When I was a boy, my parents bought an old upright piano and refinished it in the garage. I remember my father stripping the wood and my amazement at the fact that the raw wood was beautiful and alive, despite the fact that it was over a century old. Its color, luster, texture, grain, and figure came to life with each pass of his sanding block and its visual appeal grew in me and on me.
Looking back on that brief episode in my upbringing, I appreciate the fact that my father involved me in his projects. He taught me many things, directly and indirectly. In this case I learned about woodworking, among other things, and I also recall realizing that one needn’t be an expert in something to appreciate its beauty. I was neither a trained woodworker nor an expert in piano-making, but that beautiful wood made a deep impression on me. It spoke to me and drew me in.
Lately, I’ve been reading the Bible. This remarkable book provides a layered blueprint for the restoration of the individual, the body of humanity, and the earth as a whole. When seen through the eyes of truth, the story is stripped of the layers of human nonsense—the varnish of rationalization and appropriation—and the strength, beauty, simplicity, and coherence of the fresh wood below become apparent.
Like many, I have asked myself: “Why bother with the Bible?” The old stories, told the way they tend to be told, seem to belong to a world order and a way of thinking that is not longer relevant. While that may be true, I am reminded of another lesson my father taught me: never judge a book by its cover. I am neither a biblical scholar nor a religious expert, but I do appreciate the enduring beauty of this relic of antiquity and masterpiece of world literature, the Holy Bible, which has proven to be more durable than stone and more lasting than any human empire.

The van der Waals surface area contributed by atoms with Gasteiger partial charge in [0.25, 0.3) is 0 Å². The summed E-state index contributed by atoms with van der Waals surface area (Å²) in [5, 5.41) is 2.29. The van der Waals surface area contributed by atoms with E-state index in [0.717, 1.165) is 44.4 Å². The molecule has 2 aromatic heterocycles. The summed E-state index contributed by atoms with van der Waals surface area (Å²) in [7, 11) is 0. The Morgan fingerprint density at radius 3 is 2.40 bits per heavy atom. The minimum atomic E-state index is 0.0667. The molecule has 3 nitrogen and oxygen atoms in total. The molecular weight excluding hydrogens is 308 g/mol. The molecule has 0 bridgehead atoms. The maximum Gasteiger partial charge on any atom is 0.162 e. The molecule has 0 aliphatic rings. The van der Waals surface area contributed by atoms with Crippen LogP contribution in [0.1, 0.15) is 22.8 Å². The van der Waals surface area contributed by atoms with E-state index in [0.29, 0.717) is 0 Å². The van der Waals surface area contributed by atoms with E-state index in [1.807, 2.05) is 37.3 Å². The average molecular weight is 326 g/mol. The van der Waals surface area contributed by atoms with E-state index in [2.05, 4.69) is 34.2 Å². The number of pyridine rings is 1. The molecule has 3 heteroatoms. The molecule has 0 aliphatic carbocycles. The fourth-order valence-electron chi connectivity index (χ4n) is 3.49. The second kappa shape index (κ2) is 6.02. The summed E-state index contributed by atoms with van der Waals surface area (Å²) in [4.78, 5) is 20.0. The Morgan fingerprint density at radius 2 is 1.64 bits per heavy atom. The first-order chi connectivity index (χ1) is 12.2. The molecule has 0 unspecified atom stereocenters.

This particular passage caught my eye and interest this morning: “But I say unto you, That ye resist not evil…” (Matthew 5:39 KJV) There is much to unpack in these profound words purportedly spoken by Jesus, and it can be challenging to move beyond the Sunday school concepts that tend to obscure understanding of the true meaning and message of this injunction, but this verse spoke to me this morning and what follows is what I heard.
It is clear that Jesus and the other “prophets of old” said and did things that tended to draw the line or to bring things to point. Truth has a way of cutting through the nonsense and proponents of nonsense don’t like to be called out. The truth is often met with the attitude: “Don’t call me stupid!” Man has been taking offense for a very long time and has developed sophisticated, yet unlock-able mechanisms for dealing with the shame of being out of place. The way in which mankind has received, interpreted, and reacted to the precept: “resist not evil” is an excellent example of this.
To most, resisting evil is the only way they’ve found to navigate a world overrun with evil. The idea of not resisting evil is typically rejected as being impractical, weak, and foolish. The general idea, I suppose, is that there were a few great people in history (if they were real at all) who were somehow wired differently and then there are the rest of us losers, sinners, and self-made men. I beg to differ. In fact, the only way to resolve this mess that we’ve gotten ourselves into is to recognize and actualize the things of God that come to focus in each one of us. We must each accept responsibility for this and in so doing we will find meaning. Meaning comes as you give expression to reality, as you prophesy.